W3C Valid XHTML 1.0
Neil Irwin
The Washington Post|washingtonpost.com

Government regulators have approved the “Volcker Rule,” which was created to prevent big banks from trading for their own benefit rather than on behalf of customers. It also bars banks from making trades merely for profit and prohibits them from owning hedge funds and private-equity funds.

Q: What is the Volcker Rule?

A: It is part of the Dodd-Frank financial reform act that passed in 2010 that aims to prevent giant banks from engaging in speculative trading activity.

The idea is that, while it is important for banks to support the economy by lending to consumers and businesses, when they get into the realm of making bets in exotic financial markets — known as proprietary trading — they aren’t really doing anything to support the economy. read more »

 

WASHINGTON — We’ll put the jobs-day caveats first because they’re bigger than usual this time: One month’s survey doesn’t tell us a whole lot about how the economy is doing, offers only a partial picture subject to major revisions, and so on and so forth.

That’s even more true than usual this month because the report was influenced by the government shutdown, both in predictable ways (federal employees who were furloughed were to count as unemployed, on a temporary layoff) and unpredictable (the survey was taken a week late).

That said, this is a good report. It eases fears that the jobs recovery had petered out or at least downshifted significantly.

On the morning of Nov. 8, the best guess of analysts was that the economy had added 138,000 jobs a month from July through October. But the October job-growth number smashed their expectations, coming in at 204,000 net new jobs (versus the 120,000 forecast). The report also revised August and September numbers up by a combined 60,000. Presto chango, the economy has added 174,000 jobs a month over that period. read more »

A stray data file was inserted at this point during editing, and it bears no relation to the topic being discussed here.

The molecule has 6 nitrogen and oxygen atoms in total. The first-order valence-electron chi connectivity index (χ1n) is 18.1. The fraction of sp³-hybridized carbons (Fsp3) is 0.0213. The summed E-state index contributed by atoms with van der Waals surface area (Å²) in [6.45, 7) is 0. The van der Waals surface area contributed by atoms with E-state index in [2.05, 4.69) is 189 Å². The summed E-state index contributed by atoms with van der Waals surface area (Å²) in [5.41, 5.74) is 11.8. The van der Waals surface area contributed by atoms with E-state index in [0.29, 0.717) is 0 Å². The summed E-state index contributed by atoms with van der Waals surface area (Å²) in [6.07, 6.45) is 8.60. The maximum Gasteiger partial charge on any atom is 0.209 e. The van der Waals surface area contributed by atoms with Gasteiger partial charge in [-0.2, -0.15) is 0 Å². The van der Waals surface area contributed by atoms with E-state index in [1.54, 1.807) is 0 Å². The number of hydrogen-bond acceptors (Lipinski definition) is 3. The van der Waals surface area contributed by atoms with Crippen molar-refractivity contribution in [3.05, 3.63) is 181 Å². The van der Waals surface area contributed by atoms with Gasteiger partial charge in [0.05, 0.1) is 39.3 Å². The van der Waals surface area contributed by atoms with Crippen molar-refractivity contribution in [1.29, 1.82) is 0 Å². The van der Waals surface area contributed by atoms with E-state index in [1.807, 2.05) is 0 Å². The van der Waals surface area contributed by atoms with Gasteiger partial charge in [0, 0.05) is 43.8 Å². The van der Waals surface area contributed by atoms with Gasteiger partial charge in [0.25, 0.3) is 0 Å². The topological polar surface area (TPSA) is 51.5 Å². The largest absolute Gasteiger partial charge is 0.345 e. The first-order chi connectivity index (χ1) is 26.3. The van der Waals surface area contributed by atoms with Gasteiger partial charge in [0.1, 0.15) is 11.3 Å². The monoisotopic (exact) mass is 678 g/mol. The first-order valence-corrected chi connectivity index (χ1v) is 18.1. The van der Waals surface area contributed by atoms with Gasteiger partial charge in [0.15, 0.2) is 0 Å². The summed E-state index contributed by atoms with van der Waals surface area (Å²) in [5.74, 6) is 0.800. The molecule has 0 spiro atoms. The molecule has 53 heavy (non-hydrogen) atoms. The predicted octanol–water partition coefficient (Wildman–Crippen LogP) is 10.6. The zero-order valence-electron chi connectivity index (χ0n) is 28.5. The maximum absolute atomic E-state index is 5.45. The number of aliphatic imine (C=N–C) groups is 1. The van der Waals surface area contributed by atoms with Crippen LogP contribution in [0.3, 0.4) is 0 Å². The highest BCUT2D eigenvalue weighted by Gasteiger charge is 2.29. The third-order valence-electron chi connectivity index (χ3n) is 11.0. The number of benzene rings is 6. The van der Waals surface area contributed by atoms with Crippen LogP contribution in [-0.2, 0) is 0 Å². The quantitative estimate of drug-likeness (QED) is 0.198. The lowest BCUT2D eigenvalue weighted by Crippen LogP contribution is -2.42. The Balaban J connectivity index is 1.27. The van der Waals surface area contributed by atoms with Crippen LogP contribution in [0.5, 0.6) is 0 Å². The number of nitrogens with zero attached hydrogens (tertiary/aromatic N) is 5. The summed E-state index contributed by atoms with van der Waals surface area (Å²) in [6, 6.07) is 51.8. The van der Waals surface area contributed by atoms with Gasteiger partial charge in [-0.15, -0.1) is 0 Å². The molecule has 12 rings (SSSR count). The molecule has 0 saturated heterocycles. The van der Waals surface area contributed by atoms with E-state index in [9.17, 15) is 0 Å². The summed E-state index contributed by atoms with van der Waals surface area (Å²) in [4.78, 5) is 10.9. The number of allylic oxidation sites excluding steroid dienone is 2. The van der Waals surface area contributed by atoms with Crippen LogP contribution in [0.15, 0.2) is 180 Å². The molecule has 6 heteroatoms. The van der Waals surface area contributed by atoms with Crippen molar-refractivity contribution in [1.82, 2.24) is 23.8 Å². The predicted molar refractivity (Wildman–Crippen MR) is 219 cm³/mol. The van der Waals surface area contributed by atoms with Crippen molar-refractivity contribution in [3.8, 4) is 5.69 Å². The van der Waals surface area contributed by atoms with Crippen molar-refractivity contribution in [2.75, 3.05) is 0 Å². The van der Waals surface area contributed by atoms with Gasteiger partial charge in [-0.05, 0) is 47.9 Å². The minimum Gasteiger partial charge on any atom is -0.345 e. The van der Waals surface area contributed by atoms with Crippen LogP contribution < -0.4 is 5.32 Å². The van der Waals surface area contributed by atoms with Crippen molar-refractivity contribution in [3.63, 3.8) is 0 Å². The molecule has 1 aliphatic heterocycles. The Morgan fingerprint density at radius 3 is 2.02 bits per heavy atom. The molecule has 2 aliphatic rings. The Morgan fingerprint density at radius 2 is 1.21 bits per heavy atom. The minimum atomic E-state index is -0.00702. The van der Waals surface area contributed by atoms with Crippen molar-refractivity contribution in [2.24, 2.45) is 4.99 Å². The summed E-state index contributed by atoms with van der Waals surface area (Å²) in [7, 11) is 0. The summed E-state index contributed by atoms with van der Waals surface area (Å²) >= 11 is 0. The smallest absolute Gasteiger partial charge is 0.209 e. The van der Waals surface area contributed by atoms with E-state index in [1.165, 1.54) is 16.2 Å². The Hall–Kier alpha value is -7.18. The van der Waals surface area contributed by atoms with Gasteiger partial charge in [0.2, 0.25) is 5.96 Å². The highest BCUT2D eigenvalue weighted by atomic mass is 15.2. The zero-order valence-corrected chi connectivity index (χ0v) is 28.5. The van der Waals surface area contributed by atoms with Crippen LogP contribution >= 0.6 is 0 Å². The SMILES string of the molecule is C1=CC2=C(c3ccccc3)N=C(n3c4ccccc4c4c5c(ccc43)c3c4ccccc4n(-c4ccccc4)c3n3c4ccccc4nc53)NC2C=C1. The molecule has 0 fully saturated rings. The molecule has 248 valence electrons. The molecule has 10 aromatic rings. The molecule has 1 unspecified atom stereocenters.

There is a dirty little secret about economics writing. The thing that offers the surest path to glory to front-page play for a story, to lots of Web traffic, to a pat on the back from editors is doom and gloom. When reporters can point out something that is awful, whether it is a collapsing job market or rising poverty or skyrocketing gasoline prices, the world seems a whole lot more interested in what we have to say. It’s not for nothing they call economics the dismal science.

But Americans just celebrated Thanksgiving, the day set aside each year to give thanks for what they have, to bask in the good around them. So here are the things that Americans can be grateful for in these times of economic challenge. read more »

 
Economy

WASHINGTON — Economic growth sped up in the summer, though not to any breakneck speed, according to a new report that reflects both the durability of the U.S. economic recovery and its sluggishness.

The Commerce Department reported Oct. 26 that the nation’s gross domestic product grew by 2 percent from July through September, up from the 1.3 percent rate posted in the second quarter and roughly in line with analysts’ forecasts. The jump was driven by gains in consumer spending, housing investment and an uptick in government spending. But the rate was dragged down, in part, by falling exports and decreasing investment in commercial buildings.

“U.S. economic growth is slow, but not slowing,” Conference Board economist Kathy Bostjancic said. read more »

 
Buried inside recent earning reports from restaurant chains are some lessons for where the United States is going.

What can bottomless pasta bowls and cheddar biscuits tell us about the economy? More than you might think.

Darden Restaurants, the Orlando-based company that owns the Olive Garden, Red Lobster and other mid-scale restaurant chains, reported solid financial results for the quarter ended in August on earlier this week. Revenue was up almost 5 percent from a year earlier, and earnings were up 4 percent. It is not alone; other restaurant chains are also reporting solid growth.

Buried inside those numbers, and in the longer-term trends of which they are part, are some lessons for where the United States is going. The restaurant industry has been one of the bright spots of the last decade. read more »

 
Syndicate content